Bribery and Corruption
Bribery is illegal. It is an offence for UK nationals and bodies incorporated under UK law, to bribe anywhere in the world.
The fight against bribery and corruption has been strengthened substantially on national and international levels in the last number of years. In May 2008 the Irish Government launched an . Its purpose is to inform the public about the consequences of bribery and corruption, both for individuals and for companies working in an international business environment. The website provides access to the relevant conventions and provides details of how and where to make complaints about suspected bribery and corruption.
There is an underlying threat from terrorism. Attacks could be indiscriminate, including in places frequented by expatriates and foreign travellers.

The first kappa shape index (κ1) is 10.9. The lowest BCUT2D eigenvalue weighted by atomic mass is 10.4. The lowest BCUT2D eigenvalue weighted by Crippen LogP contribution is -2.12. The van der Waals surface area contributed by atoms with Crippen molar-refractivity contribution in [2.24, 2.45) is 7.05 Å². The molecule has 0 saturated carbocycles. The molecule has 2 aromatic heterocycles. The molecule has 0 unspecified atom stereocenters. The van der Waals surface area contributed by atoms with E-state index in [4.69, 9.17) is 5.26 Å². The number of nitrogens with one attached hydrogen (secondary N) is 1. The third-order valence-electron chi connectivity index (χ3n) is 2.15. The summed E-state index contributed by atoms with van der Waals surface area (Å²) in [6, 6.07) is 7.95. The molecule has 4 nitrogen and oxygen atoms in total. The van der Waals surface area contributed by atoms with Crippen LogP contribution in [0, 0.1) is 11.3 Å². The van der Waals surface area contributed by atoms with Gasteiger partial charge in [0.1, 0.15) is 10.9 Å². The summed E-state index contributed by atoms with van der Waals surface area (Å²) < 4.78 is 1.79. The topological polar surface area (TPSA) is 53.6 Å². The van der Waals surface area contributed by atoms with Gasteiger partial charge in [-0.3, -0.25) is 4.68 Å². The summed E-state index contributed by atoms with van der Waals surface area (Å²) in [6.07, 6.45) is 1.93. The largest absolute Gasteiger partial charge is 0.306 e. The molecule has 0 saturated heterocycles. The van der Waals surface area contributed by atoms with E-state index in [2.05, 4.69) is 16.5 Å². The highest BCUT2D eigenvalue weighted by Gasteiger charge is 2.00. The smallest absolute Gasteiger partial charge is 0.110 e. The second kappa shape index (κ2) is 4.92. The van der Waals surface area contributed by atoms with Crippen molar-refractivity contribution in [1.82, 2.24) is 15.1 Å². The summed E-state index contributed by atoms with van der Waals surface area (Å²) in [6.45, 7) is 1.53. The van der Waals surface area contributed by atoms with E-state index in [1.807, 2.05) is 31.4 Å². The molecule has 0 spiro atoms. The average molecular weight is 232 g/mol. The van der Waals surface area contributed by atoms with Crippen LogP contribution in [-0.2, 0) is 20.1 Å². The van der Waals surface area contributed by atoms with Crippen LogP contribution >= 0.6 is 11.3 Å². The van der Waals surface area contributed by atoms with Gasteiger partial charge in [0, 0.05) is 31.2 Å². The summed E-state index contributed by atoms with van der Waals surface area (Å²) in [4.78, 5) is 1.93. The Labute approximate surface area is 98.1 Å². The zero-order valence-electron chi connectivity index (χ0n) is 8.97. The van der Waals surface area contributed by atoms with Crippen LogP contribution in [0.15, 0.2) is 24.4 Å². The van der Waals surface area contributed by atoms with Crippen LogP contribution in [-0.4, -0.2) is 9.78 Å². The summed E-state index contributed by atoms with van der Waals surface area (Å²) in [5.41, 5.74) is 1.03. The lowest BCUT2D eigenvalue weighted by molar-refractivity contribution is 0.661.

Protective Security Advice
Most visitors to Ireland enjoy a trouble-free time and experience no difficulties during their stay. Take sensible precautions to avoid personal attacks, bag snatching and pick pocketing. Try to avoid carrying valuables and large sums of money. You should make sure that vehicles are properly secured, and where possible park in secure parking lots. Do not leave valuables such as handbags or mobile phones in your car.
IP rights are territorial, that is they only give protection in the countries where they are granted or registered. If you are thinking about trading internationally, they you should consider registering your IP rights in your export markets.
As in many other major European countries, international organised criminal activity takes place in parts of Ireland, in particular linked to drugs and people trafficking. There has been government action to tackle these issues and the UK and Ireland work closely together in this area.